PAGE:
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Gene of the month: E-cadherin (CDH1)
  1. Tamara M H Gall,
  2. Adam E Frampton
  1. HPB Surgical Unit, Department of Surgery & Cancer, Imperial College, Hammersmith Hospital campus, London, UK
  1. Correspondence to Adam E Frampton, HPB Surgical Unit, Department of Surgery & Cancer, Imperial College, Hammersmith Hospital campus, Du Cane Road, London W12 0HS, UK; a.frampton{at}imperial.ac.uk

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Epithelial-cadherin (E-cadherin; encoded by CDH1) is a member of the classical cadherins (the others being neural cadherin (N-cadherin) and vascular endothelial cadherin (VE-cadherin)). These single-pass transmembrane glycoproteins are expressed by a variety of tissues and are involved in Ca2+-dependent cell–cell adhesion. Initially described as liver cell adhesion molecule in chickens1 and uvomorulin in mice,2 the name E-cadherin was first used by Takeichi and colleagues in the early 1980s.3 ,4 Since then its role in normal epithelial cell architecture and tissue formation, as well as a tumour suppressor gene in cancer development and progression, has been extensively studied. Cell–cell adhesions are vital to maintain the integrity of cells and cohesion of tissues, and the control of these junctions therefore plays an important part in tumourigenesis. E-cadherin mediates cell–cell contact at the basolateral membrane in adherens junctions and its expression is the hallmark of epithelial cell layers.5 This short review focuses on the structure and function of E-cadherin at the cell junction, including the cadherin–catenin complex and its involvement in epithelial-to-mesenchymal transition (EMT). Finally, the role of E-cadherin in cancer and the therapeutic implications are discussed.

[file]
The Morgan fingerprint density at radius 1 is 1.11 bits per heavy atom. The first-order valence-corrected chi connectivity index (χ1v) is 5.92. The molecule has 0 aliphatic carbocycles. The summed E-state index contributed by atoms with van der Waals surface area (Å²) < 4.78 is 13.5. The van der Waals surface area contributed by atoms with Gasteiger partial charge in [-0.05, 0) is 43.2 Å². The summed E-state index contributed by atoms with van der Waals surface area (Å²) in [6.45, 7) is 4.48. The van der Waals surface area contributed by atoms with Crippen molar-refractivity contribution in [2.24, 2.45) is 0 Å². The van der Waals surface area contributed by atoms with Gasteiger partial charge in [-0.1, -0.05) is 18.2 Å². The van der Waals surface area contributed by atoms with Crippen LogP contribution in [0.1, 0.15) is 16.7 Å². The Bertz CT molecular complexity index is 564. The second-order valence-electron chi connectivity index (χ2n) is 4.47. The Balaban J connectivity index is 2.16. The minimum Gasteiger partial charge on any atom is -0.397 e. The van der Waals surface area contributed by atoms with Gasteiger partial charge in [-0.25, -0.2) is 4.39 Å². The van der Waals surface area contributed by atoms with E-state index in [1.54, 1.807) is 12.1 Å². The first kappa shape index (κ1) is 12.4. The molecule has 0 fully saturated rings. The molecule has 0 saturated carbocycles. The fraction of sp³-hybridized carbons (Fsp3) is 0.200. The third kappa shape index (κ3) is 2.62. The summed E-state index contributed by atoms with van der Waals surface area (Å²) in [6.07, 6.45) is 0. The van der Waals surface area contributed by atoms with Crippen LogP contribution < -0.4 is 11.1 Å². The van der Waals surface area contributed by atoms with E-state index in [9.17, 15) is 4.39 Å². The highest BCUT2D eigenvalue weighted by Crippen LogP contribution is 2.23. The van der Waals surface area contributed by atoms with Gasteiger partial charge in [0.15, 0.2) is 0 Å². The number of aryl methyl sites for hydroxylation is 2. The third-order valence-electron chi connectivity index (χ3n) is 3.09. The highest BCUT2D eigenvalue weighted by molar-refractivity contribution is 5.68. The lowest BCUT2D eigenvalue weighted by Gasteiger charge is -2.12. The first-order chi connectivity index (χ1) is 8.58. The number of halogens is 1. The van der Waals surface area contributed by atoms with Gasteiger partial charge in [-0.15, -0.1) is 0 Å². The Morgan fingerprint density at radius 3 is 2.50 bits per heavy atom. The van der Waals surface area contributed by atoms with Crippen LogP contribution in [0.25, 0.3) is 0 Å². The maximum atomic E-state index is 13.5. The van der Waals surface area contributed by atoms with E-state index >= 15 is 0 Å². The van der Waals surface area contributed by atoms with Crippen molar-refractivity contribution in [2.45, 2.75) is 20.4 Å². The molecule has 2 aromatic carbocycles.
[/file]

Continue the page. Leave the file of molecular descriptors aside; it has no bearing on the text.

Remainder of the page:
Structure and function

The CDH1 gene is located on chromosome 16q22.1, spanning a region of approximately 100 kb.6 CDH1 comprises 16 exons and 15 introns and is highly conserved between species.6 The resulting E-cadherin protein is a 120 kDa glycoprotein consisting of an extracellular domain of five tandem repeated domains, a cytoplasmic domain and a single transmembrane domain.7 ,8 The extracellular domain has binding sites for Ca2+ ions and extends from the cell surface to bind to cadherins on adjacent cells by lateral dimerisation.9 This allows a cadherin–cadherin interface and thus cell–cell adhesion. The cytoplasmic domain consists of the juxtamembrane domain (JMD) and the catenin-binding domain (CBD), each …

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